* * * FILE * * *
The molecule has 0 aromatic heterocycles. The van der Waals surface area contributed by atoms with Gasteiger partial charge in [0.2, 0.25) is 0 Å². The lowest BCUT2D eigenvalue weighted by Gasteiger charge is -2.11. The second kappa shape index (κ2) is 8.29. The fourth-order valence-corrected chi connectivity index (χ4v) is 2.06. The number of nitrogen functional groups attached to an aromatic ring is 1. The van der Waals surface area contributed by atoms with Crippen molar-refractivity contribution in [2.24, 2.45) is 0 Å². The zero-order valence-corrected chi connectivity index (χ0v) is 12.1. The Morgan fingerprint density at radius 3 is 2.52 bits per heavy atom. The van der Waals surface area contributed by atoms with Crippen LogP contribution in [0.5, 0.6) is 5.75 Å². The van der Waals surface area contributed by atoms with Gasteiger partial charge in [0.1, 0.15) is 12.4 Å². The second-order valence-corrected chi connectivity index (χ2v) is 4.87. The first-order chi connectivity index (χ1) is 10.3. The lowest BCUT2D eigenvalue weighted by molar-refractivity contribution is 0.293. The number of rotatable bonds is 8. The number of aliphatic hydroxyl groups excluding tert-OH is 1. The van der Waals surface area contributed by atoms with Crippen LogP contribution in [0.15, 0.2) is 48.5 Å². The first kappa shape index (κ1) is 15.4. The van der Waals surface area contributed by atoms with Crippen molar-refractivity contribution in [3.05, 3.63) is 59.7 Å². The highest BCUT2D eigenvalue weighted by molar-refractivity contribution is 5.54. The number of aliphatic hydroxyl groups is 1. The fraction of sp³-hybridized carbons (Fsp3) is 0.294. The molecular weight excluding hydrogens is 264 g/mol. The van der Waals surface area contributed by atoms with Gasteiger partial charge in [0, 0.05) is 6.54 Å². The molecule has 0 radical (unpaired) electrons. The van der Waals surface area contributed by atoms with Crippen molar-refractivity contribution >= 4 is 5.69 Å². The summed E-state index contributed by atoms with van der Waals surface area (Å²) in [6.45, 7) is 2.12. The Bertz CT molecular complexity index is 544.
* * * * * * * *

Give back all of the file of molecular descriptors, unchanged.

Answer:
The molecule has 0 aromatic heterocycles. The van der Waals surface area contributed by atoms with Gasteiger partial charge in [0.2, 0.25) is 0 Å². The lowest BCUT2D eigenvalue weighted by Gasteiger charge is -2.11. The second kappa shape index (κ2) is 8.29. The fourth-order valence-corrected chi connectivity index (χ4v) is 2.06. The number of nitrogen functional groups attached to an aromatic ring is 1. The van der Waals surface area contributed by atoms with Crippen molar-refractivity contribution in [2.24, 2.45) is 0 Å². The zero-order valence-corrected chi connectivity index (χ0v) is 12.1. The Morgan fingerprint density at radius 3 is 2.52 bits per heavy atom. The van der Waals surface area contributed by atoms with Crippen LogP contribution in [0.5, 0.6) is 5.75 Å². The van der Waals surface area contributed by atoms with Gasteiger partial charge in [0.1, 0.15) is 12.4 Å². The second-order valence-corrected chi connectivity index (χ2v) is 4.87. The first-order chi connectivity index (χ1) is 10.3. The lowest BCUT2D eigenvalue weighted by molar-refractivity contribution is 0.293. The number of rotatable bonds is 8. The number of aliphatic hydroxyl groups excluding tert-OH is 1. The van der Waals surface area contributed by atoms with Crippen LogP contribution in [0.15, 0.2) is 48.5 Å². The first kappa shape index (κ1) is 15.4. The van der Waals surface area contributed by atoms with Crippen molar-refractivity contribution in [3.05, 3.63) is 59.7 Å². The highest BCUT2D eigenvalue weighted by molar-refractivity contribution is 5.54. The number of aliphatic hydroxyl groups is 1. The fraction of sp³-hybridized carbons (Fsp3) is 0.294. The molecular weight excluding hydrogens is 264 g/mol. The van der Waals surface area contributed by atoms with Gasteiger partial charge in [0, 0.05) is 6.54 Å². The molecule has 0 radical (unpaired) electrons. The van der Waals surface area contributed by atoms with Crippen molar-refractivity contribution >= 4 is 5.69 Å². The summed E-state index contributed by atoms with van der Waals surface area (Å²) in [6.45, 7) is 2.12. The Bertz CT molecular complexity index is 544.